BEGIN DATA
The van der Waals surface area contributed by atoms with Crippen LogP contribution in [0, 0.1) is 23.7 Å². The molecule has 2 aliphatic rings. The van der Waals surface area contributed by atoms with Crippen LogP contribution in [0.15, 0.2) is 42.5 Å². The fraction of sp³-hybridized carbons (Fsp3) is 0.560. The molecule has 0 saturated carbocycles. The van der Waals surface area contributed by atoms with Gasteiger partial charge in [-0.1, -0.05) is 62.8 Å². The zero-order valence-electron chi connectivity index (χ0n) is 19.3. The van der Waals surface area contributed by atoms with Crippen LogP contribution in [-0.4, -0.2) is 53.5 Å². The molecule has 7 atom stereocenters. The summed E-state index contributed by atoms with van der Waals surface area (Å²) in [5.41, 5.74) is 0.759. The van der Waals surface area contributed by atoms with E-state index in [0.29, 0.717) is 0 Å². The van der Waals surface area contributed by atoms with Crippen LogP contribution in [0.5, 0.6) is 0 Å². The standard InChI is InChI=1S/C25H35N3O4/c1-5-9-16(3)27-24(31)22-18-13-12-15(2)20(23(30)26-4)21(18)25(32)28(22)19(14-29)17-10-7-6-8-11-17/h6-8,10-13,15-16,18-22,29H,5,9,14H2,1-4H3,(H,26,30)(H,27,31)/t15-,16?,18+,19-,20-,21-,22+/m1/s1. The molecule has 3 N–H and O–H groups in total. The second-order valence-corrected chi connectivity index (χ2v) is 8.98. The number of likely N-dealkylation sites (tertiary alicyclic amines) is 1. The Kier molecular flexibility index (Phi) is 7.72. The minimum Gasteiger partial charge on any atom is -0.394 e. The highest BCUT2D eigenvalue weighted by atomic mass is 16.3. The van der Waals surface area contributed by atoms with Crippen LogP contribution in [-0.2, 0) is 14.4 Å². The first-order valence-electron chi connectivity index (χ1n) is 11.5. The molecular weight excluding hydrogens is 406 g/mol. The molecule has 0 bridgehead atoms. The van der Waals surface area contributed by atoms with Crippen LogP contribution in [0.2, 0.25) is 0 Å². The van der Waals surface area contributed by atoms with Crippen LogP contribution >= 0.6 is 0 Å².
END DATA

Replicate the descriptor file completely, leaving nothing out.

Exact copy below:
The van der Waals surface area contributed by atoms with Crippen LogP contribution in [0, 0.1) is 23.7 Å². The molecule has 2 aliphatic rings. The van der Waals surface area contributed by atoms with Crippen LogP contribution in [0.15, 0.2) is 42.5 Å². The fraction of sp³-hybridized carbons (Fsp3) is 0.560. The molecule has 0 saturated carbocycles. The van der Waals surface area contributed by atoms with Gasteiger partial charge in [-0.1, -0.05) is 62.8 Å². The zero-order valence-electron chi connectivity index (χ0n) is 19.3. The van der Waals surface area contributed by atoms with Crippen LogP contribution in [-0.4, -0.2) is 53.5 Å². The molecule has 7 atom stereocenters. The summed E-state index contributed by atoms with van der Waals surface area (Å²) in [5.41, 5.74) is 0.759. The van der Waals surface area contributed by atoms with E-state index in [0.29, 0.717) is 0 Å². The van der Waals surface area contributed by atoms with Crippen LogP contribution in [0.5, 0.6) is 0 Å². The standard InChI is InChI=1S/C25H35N3O4/c1-5-9-16(3)27-24(31)22-18-13-12-15(2)20(23(30)26-4)21(18)25(32)28(22)19(14-29)17-10-7-6-8-11-17/h6-8,10-13,15-16,18-22,29H,5,9,14H2,1-4H3,(H,26,30)(H,27,31)/t15-,16?,18+,19-,20-,21-,22+/m1/s1. The molecule has 3 N–H and O–H groups in total. The second-order valence-corrected chi connectivity index (χ2v) is 8.98. The number of likely N-dealkylation sites (tertiary alicyclic amines) is 1. The Kier molecular flexibility index (Phi) is 7.72. The minimum Gasteiger partial charge on any atom is -0.394 e. The highest BCUT2D eigenvalue weighted by atomic mass is 16.3. The van der Waals surface area contributed by atoms with Crippen LogP contribution in [-0.2, 0) is 14.4 Å². The first-order valence-electron chi connectivity index (χ1n) is 11.5. The molecular weight excluding hydrogens is 406 g/mol. The molecule has 0 bridgehead atoms. The van der Waals surface area contributed by atoms with Crippen LogP contribution in [0.2, 0.25) is 0 Å². The van der Waals surface area contributed by atoms with Crippen LogP contribution >= 0.6 is 0 Å².